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Date Author Title
2012-01-05 Steve Gardiner Book Review: Drive by Daniel Pink

Human motivation is a fascinating subject. Why do we make the choices we do? Why are we successful in some endeavors and fail in others? Why do we avoid some activities but find it almost impossible to stay away from other activities?

These and other questions are the basis for Daniel Pink's excellent book Drive (Riverhead Books, 2009).

 

Pink opens the book with an account of experiments conducted by Edward Deci in 1969, studies that even now seem to defy logic. He had college students work on a puzzle. One group was rewarded for completing the puzzles and the other group was not rewarded. The students worked on the puzzles for a specified amount of time, then were told to wait while the researcher recorded information. The actual experiment was to see if, during this free time, the students continued to work on the puzzles on their own, or if they chose other activities to fill the time. Intuition would tell us that the rewarded group would work harder on the puzzles and continue working on them during the free time, but Deci found the opposite was true. The rewarded group stopped working once the reward was removed. In other words, the reward actually reduced intrinsic motivation in the subjects.

 

This study has been replicated many times using a variety of formats and Pink uses this as a beginning for looking was what motivates human beings in their lives. He defines what he calls Motivation 1.0 as our ancestral drive to survive. He says we later moved to Motivation 2.0 which he defines as the tendency to seek rewards and avoid punishments. That was our motivation throughout much of our successful historical development. Now, however, Pink believes we are at a stage of Motivation 3.0.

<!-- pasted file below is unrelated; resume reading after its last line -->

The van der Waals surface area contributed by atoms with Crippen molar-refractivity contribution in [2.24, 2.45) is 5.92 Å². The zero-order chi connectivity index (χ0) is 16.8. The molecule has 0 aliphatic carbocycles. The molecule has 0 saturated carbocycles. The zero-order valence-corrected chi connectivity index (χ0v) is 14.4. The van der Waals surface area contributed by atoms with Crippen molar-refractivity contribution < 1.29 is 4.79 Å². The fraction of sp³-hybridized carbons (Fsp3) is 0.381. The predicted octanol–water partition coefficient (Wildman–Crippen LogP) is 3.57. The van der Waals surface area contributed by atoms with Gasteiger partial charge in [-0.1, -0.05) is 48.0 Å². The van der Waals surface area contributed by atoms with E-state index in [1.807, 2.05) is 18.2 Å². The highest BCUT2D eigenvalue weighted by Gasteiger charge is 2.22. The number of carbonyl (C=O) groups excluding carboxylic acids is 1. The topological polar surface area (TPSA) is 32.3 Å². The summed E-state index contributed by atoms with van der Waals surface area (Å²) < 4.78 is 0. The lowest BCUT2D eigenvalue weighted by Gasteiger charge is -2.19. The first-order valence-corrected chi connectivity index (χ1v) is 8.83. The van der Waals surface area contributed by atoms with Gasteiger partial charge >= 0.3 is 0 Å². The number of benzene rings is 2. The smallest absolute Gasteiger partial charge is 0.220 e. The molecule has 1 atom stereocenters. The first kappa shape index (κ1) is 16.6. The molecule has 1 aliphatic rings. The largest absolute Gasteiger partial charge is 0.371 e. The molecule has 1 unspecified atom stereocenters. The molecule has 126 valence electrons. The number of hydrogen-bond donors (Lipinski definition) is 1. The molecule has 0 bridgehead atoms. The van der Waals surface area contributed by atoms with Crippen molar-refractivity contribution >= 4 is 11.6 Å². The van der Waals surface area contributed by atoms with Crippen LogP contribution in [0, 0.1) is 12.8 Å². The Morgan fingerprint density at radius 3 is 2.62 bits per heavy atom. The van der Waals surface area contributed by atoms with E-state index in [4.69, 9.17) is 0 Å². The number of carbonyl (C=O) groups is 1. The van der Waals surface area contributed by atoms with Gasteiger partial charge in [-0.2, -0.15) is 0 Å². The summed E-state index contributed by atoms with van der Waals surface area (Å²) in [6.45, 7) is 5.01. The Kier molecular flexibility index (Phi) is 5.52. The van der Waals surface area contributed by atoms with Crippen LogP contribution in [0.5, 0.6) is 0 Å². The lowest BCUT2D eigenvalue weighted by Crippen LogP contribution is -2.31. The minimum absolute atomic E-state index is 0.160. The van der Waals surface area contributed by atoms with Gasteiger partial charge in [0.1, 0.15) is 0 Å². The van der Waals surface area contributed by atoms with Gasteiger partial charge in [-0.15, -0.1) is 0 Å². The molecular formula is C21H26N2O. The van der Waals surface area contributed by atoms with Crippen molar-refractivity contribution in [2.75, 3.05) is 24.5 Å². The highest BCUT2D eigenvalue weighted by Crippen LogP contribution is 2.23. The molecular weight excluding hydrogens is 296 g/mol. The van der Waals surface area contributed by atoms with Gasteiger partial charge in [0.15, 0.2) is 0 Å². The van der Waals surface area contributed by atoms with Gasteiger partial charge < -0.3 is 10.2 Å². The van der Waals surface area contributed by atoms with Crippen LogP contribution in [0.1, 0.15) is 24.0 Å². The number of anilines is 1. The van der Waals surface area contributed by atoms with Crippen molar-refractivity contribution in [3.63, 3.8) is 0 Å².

His example of this is the modern world of encyclopedias. Microsoft spent millions of dollars to pay the world's experts to write thousands of articles for MSN Encarta. About the same time, a second encyclopedia came into existence based on the volunteer work of thousands of people who wrote articles, edited each other's work, and created Wikipedia, the largest encyclopedia we have even known. Only one of these encyclopedias still exists today.

 

Why did Wikipedia, without the support of a major corporation and relying on volunteer labor, dominate an encyclopedia produced by one of the most powerful companies on earth? According to Pink and the theory of Motivation 3.0, there are three elements that form the answer and the key to our modern motivation. Based on further work by Deci and Ryan in their Self-Determination Theory, Pink defines those three elements as follows:

 

Element 1—Autonomy. We have a desire to self-direct our lives. When we control our own actions, we become more creative, more productive, more happy. Pink says we achieve autonomy when we control the 4 Ts—the task, the time, the technique, and the team. Autonomy gives us pride in our work and ownership of the product.

 

Element 2—Mastery. We need to feel competent in our lives. Too much challenge leads to anxiety. Too little challenge leads to boredom. The right amount of challenge, or Goldilocks tasks as Pink calls them, lead us to a sense of mastery and a state of mind called Flow by researcher Mihalyi Csikczentmihalyi. This desire to control and master aspects of our lives is a major component in what motivates us.

 

Element 3—Purpose. While profit may be a purpose for some individuals, Pink reports that many researchers are finding that more people are motivated by activities that link them to a purpose larger than themselves. They volunteer to help other people, they spend hours working on ideas that might improve some aspect of life, they devote their lives to making a difference in the world. Pink believes we need to know that our lives had a purpose.

 

Pink sums up his theme by writing, “The science shows that the secret to high performance isn't our biological drive or our reward-and-punishment drive, but our third drive—our deep-seated desire to direct our own lives, to extend and expand our abilities, and to live a life of purpose.”

 

 


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